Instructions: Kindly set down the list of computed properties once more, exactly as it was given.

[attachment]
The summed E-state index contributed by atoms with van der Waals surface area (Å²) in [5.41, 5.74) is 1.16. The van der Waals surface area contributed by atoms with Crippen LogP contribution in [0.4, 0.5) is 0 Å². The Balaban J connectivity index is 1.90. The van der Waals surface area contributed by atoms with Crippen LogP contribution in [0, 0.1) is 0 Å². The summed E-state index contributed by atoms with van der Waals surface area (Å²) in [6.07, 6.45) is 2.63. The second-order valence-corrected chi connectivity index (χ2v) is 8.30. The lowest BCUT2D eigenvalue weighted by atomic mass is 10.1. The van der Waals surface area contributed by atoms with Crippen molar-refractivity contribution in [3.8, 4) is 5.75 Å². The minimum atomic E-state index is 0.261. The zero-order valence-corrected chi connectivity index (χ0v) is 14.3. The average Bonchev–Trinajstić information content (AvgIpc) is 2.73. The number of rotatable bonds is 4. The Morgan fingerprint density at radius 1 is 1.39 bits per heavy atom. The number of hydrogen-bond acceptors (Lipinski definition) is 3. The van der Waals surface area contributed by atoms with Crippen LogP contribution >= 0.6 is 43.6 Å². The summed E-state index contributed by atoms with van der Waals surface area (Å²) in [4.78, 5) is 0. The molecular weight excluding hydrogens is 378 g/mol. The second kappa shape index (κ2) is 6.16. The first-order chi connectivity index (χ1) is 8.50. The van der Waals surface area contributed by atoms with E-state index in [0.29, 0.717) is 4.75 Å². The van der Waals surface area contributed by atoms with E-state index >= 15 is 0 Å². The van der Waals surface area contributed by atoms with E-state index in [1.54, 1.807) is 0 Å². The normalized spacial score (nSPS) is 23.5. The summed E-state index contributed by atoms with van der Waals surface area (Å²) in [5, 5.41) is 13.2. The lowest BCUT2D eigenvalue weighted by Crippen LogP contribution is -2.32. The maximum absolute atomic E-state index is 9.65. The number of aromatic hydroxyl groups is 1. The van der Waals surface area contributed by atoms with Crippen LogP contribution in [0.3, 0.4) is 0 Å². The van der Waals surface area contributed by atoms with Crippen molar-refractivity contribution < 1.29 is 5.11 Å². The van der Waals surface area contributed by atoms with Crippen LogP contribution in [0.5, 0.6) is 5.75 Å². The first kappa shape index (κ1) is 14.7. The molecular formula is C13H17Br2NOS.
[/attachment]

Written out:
The summed E-state index contributed by atoms with van der Waals surface area (Å²) in [5.41, 5.74) is 1.16. The van der Waals surface area contributed by atoms with Crippen LogP contribution in [0.4, 0.5) is 0 Å². The Balaban J connectivity index is 1.90. The van der Waals surface area contributed by atoms with Crippen LogP contribution in [0, 0.1) is 0 Å². The summed E-state index contributed by atoms with van der Waals surface area (Å²) in [6.07, 6.45) is 2.63. The second-order valence-corrected chi connectivity index (χ2v) is 8.30. The lowest BCUT2D eigenvalue weighted by atomic mass is 10.1. The van der Waals surface area contributed by atoms with Crippen molar-refractivity contribution in [3.8, 4) is 5.75 Å². The minimum atomic E-state index is 0.261. The zero-order valence-corrected chi connectivity index (χ0v) is 14.3. The average Bonchev–Trinajstić information content (AvgIpc) is 2.73. The number of rotatable bonds is 4. The Morgan fingerprint density at radius 1 is 1.39 bits per heavy atom. The number of hydrogen-bond acceptors (Lipinski definition) is 3. The van der Waals surface area contributed by atoms with Crippen LogP contribution >= 0.6 is 43.6 Å². The summed E-state index contributed by atoms with van der Waals surface area (Å²) in [4.78, 5) is 0. The molecular weight excluding hydrogens is 378 g/mol. The second kappa shape index (κ2) is 6.16. The first-order chi connectivity index (χ1) is 8.50. The van der Waals surface area contributed by atoms with E-state index in [0.29, 0.717) is 4.75 Å². The van der Waals surface area contributed by atoms with E-state index >= 15 is 0 Å². The van der Waals surface area contributed by atoms with E-state index in [1.54, 1.807) is 0 Å². The normalized spacial score (nSPS) is 23.5. The summed E-state index contributed by atoms with van der Waals surface area (Å²) in [5, 5.41) is 13.2. The lowest BCUT2D eigenvalue weighted by Crippen LogP contribution is -2.32. The maximum absolute atomic E-state index is 9.65. The number of aromatic hydroxyl groups is 1. The van der Waals surface area contributed by atoms with Crippen LogP contribution in [0.3, 0.4) is 0 Å². The van der Waals surface area contributed by atoms with Crippen molar-refractivity contribution < 1.29 is 5.11 Å². The van der Waals surface area contributed by atoms with Crippen LogP contribution in [0.5, 0.6) is 5.75 Å². The first kappa shape index (κ1) is 14.7. The molecular formula is C13H17Br2NOS.